Across the UK, the weather so far this new year has hardly been welcoming but sometimes, having a little colour in your life can brighten up your mood. Do you recall the scene in Bridget Jones before her mum has a mid-life crisis and goes off with the television host, where Bridget's mother is off "getting her colours done" in some department store? Colour seasons were popular in the 1980s and discovering your colour season can be an automatic way to make your complexion look brighter and healthier; however, as with anything, that doesn't mean that if you discover you're a "bright summer" you're stuck with turquoise, raspberry, and teal forever and you can never wear purple again. Let's have a quick look at what colour seasons are and the psychology of colour in fashion: how can your outfit choices reflect your mood and make you look and feel better?
How do I find my colour season?
Colour seasons are a way to harmonise your natural features with colour analysis with the main colour seasons corresponding to the weather seasons: spring, summer, autumn, and winter.
Some colour theorists just go with the four seasons and others break it into "bright" and "dark" seasons as well, giving eight variations and others go as far as twelve variations: deep, cool, and bright winters; bright, warm, and light springs; deep, warm, and soft autumns; and soft, cool, and light summers.
YouTuber and style consultant Ellie Jean Royden has a quick beginner's guide video to finding your colour season.
She also discusses a more complex way to dress for your "body shape" called the Kibbe Body Types, which are a move away from the traditional pear, apple, and triangle shapes of yesteryear.
Your colour season will align with your skin's undertones, your natural hair colour, and your eye colour. Summers have cool, muted colours like soft blues and lavender. Autumns look best in earthy tones like warm browns and deep oranges. Winters have a bold contrast and can embrace jewel tones and stark neutrals.
How can I incorporate my colour season into my wardrobe?
Fashion can communicate your mood, personality, and emotions.
- Warm tones: Warm tones like reds, oranges, and yellows are often associated with energy, passion, and optimism. Wearing a bold red dress or a sunny yellow top can convey confidence and a zest for life. These warm hues have the power to elevate mood and draw attention, making them popular choices for social occasions where a lively and dynamic presence is desired.
Here's another video that clearly explains the different seasons.
- Cool tones: On the flip side, cool tones such as blues and greens evoke a sense of tranquillity, calmness, and stability. Choosing a serene blue outfit or a lush green ensemble can communicate a composed and collected demeanour. These colours are often favoured in professional settings, conveying reliability and a level-headed approach to the tasks at hand.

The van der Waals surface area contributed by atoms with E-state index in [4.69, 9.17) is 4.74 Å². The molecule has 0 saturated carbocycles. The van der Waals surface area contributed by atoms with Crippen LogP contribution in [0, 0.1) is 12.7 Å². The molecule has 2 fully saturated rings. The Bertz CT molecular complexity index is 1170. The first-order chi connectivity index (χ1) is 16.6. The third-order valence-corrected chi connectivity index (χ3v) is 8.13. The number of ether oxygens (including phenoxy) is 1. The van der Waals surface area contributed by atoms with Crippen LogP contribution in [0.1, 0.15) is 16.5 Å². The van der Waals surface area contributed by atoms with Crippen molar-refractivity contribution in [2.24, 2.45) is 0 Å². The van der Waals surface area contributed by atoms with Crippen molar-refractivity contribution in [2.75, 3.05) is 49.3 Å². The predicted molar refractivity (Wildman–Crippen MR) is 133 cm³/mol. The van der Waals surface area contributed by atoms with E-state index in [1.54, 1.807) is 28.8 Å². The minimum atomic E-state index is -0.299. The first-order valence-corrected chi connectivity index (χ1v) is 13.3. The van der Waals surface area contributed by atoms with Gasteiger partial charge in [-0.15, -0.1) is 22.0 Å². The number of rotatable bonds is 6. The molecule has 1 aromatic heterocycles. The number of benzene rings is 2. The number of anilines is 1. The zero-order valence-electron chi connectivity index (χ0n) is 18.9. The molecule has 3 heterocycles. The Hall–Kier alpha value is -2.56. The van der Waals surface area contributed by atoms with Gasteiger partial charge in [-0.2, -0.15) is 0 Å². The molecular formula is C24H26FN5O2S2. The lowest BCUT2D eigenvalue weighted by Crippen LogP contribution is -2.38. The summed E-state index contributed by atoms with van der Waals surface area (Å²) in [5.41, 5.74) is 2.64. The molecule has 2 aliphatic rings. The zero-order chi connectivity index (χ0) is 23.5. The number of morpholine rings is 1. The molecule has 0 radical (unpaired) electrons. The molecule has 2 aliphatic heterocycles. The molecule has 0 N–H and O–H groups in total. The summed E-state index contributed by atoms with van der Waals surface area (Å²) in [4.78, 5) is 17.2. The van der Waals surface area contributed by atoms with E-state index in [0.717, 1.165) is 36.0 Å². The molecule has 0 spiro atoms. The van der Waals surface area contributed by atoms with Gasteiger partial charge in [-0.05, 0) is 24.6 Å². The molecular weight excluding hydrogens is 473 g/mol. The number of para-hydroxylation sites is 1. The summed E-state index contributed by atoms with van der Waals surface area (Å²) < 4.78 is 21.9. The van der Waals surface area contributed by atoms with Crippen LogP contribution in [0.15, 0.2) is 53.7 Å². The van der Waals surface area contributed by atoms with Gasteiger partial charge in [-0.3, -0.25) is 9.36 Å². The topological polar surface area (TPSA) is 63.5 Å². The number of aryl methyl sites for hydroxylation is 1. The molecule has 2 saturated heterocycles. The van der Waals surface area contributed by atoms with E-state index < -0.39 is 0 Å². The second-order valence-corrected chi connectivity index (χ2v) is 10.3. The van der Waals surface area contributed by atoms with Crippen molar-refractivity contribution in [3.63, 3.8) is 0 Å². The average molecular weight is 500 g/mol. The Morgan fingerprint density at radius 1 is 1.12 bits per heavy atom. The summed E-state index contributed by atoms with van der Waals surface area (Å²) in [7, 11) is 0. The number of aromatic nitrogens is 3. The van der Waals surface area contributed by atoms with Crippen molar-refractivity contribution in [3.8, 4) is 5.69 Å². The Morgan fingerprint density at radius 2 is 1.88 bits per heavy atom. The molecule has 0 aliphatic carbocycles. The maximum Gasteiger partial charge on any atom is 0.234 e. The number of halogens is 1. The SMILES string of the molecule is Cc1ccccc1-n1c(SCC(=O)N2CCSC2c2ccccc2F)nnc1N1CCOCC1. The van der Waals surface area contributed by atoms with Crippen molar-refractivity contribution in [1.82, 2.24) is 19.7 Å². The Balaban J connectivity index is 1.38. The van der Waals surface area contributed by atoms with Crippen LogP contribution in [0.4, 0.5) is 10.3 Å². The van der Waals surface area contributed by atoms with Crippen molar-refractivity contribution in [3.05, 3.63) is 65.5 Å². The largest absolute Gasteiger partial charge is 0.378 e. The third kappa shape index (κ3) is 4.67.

- Earth tones: Earth tones, including browns and muted greens, bring a sense of groundedness and connection to nature. Earthy hues are associated with stability and reliability, making them suitable for both casual and professional settings. Wearing earth-toned clothing can create a harmonious and balanced appearance, reflecting a down-to-earth and approachable personality.
- Pastels: Pastels, such as soft pinks, lavenders, and baby blues, exude a delicate and gentle charm. These colours are often chosen to convey a sense of innocence, sweetness, and femininity. Pastel outfits are popular choices for romantic occasions or when aiming to project an air of grace and subtlety.
- Black and grayscale: Black, white, and grayscale tones hold a special place in the colour psychology of fashion. Black is often associated with sophistication, power, and a sense of mystery. A little black dress or a well-tailored black suit can make a bold statement, projecting confidence and timeless elegance.
- White: White, on the other hand, symbolises purity, simplicity, and openness. It is often chosen for its clean and crisp aesthetic, reflecting a desire for clarity and simplicity in one's mood or style.
Once you have your colour season analysed, you can often find variations of the colours that suit you. For example, most colours have warm or cool variations, so you can find a shade that suits you best, which means you can still wear your favourite colours.
You can enjoy colour season theory or take it with a pinch of salt but you may just find that discovering your colour season (a la your mother in the 80s) can help bring your face to life this winter.Don't forget to check out our post on the first day of winter and how to embrace hygge.